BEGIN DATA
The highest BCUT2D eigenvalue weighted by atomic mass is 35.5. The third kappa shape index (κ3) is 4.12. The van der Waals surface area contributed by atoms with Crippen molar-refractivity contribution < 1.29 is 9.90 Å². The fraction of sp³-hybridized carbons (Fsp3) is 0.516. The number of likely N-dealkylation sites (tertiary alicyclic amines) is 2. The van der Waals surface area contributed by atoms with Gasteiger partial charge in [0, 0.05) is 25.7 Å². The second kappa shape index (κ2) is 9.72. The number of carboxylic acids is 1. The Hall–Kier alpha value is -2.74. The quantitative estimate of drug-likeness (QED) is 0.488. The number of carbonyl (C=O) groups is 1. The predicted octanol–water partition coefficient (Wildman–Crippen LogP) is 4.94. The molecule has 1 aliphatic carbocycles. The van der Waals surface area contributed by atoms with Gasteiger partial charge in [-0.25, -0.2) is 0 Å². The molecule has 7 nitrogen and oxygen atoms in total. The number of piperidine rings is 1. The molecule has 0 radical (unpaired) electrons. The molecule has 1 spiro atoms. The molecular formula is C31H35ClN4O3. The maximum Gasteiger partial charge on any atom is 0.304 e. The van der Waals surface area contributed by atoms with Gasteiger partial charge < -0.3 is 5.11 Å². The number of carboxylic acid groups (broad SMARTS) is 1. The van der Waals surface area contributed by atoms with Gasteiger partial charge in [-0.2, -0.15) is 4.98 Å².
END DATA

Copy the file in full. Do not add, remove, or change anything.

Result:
The highest BCUT2D eigenvalue weighted by atomic mass is 35.5. The third kappa shape index (κ3) is 4.12. The van der Waals surface area contributed by atoms with Crippen molar-refractivity contribution < 1.29 is 9.90 Å². The fraction of sp³-hybridized carbons (Fsp3) is 0.516. The number of likely N-dealkylation sites (tertiary alicyclic amines) is 2. The van der Waals surface area contributed by atoms with Gasteiger partial charge in [0, 0.05) is 25.7 Å². The second kappa shape index (κ2) is 9.72. The number of carboxylic acids is 1. The Hall–Kier alpha value is -2.74. The quantitative estimate of drug-likeness (QED) is 0.488. The number of carbonyl (C=O) groups is 1. The predicted octanol–water partition coefficient (Wildman–Crippen LogP) is 4.94. The molecule has 1 aliphatic carbocycles. The van der Waals surface area contributed by atoms with Gasteiger partial charge in [-0.25, -0.2) is 0 Å². The molecule has 7 nitrogen and oxygen atoms in total. The number of piperidine rings is 1. The molecule has 0 radical (unpaired) electrons. The molecule has 1 spiro atoms. The molecular formula is C31H35ClN4O3. The maximum Gasteiger partial charge on any atom is 0.304 e. The van der Waals surface area contributed by atoms with Gasteiger partial charge < -0.3 is 5.11 Å². The number of carboxylic acid groups (broad SMARTS) is 1. The van der Waals surface area contributed by atoms with Gasteiger partial charge in [-0.2, -0.15) is 4.98 Å².